Knowledge about the world transformed over history: civilization, empire, East-West encounter, and postcolonial homelessness are frames that link identity and space. Reading travelogues by Koreans and about Korea, this course attempts to analyze the epistemic coordinates of travelogue that produces knowledge about self and other and to note the changing historical contexts around Korea, which defined the modes of mobility for shipwreck survivors, prisoners of war, Christian missionaries, Japanese colonial officials, and communist guerilla fighters.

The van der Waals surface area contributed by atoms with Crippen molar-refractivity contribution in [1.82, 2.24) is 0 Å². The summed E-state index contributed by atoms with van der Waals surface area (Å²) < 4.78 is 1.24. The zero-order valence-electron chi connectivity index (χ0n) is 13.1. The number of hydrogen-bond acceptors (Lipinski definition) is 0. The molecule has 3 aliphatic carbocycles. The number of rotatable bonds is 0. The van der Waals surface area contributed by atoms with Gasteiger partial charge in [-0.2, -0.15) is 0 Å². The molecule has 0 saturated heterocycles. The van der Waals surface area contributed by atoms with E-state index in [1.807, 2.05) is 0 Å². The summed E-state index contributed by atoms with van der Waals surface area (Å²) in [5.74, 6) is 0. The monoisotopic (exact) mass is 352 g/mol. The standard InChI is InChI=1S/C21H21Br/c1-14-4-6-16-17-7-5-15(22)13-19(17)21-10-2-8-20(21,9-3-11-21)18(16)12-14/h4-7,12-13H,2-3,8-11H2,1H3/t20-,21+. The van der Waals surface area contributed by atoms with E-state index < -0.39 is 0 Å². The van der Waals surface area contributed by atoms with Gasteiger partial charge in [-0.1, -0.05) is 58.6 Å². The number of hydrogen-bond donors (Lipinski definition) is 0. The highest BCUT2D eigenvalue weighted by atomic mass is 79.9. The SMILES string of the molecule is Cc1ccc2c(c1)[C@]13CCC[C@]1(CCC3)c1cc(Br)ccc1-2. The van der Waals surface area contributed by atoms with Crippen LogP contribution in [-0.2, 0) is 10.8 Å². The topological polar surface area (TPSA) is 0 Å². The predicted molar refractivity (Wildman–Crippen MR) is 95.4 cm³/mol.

This course explores the dynamics of religion, gender, and power in American religious history, with case studies of women in a variety of traditions. Student’s final digital history project (e.g. podcast, online museum exhibition, Wikipedia page, digital oral history, audio walking tour, digitized primary source) contribute to a collaborative digital exhibition.
This interdisciplinary survey explores Soviet literature, art, theater, and film after the Bolshevik Revolution of 1917. The course focuses on major cultural topics in and around the increasing pressure of shifting political landscapes, ideology, propaganda, the publishing market, and the role of the writer in Russian society.